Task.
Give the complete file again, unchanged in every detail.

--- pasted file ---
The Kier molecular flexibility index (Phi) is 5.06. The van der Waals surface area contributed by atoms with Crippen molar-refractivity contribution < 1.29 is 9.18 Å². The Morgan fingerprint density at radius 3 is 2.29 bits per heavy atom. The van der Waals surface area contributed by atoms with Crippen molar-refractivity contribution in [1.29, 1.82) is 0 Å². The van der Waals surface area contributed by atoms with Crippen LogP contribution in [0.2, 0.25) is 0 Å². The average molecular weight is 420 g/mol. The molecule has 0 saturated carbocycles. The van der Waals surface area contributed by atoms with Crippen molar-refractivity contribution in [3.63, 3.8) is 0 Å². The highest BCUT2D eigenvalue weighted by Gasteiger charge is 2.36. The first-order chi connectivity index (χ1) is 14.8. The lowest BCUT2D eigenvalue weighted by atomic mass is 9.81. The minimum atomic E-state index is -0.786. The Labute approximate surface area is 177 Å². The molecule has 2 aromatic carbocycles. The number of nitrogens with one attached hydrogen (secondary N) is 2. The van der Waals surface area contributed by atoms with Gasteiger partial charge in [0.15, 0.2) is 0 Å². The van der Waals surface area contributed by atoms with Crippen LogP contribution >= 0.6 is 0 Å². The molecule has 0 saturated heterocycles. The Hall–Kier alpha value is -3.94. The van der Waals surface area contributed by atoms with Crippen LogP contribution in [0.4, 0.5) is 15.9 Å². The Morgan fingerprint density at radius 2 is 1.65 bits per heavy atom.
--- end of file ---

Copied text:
The Kier molecular flexibility index (Phi) is 5.06. The van der Waals surface area contributed by atoms with Crippen molar-refractivity contribution < 1.29 is 9.18 Å². The Morgan fingerprint density at radius 3 is 2.29 bits per heavy atom. The van der Waals surface area contributed by atoms with Crippen molar-refractivity contribution in [1.29, 1.82) is 0 Å². The van der Waals surface area contributed by atoms with Crippen LogP contribution in [0.2, 0.25) is 0 Å². The average molecular weight is 420 g/mol. The molecule has 0 saturated carbocycles. The van der Waals surface area contributed by atoms with Crippen molar-refractivity contribution in [3.63, 3.8) is 0 Å². The highest BCUT2D eigenvalue weighted by Gasteiger charge is 2.36. The first-order chi connectivity index (χ1) is 14.8. The lowest BCUT2D eigenvalue weighted by atomic mass is 9.81. The minimum atomic E-state index is -0.786. The Labute approximate surface area is 177 Å². The molecule has 2 aromatic carbocycles. The number of nitrogens with one attached hydrogen (secondary N) is 2. The van der Waals surface area contributed by atoms with Gasteiger partial charge in [0.15, 0.2) is 0 Å². The van der Waals surface area contributed by atoms with Crippen LogP contribution >= 0.6 is 0 Å². The molecule has 0 saturated heterocycles. The Hall–Kier alpha value is -3.94. The van der Waals surface area contributed by atoms with Crippen LogP contribution in [0.4, 0.5) is 15.9 Å². The Morgan fingerprint density at radius 2 is 1.65 bits per heavy atom.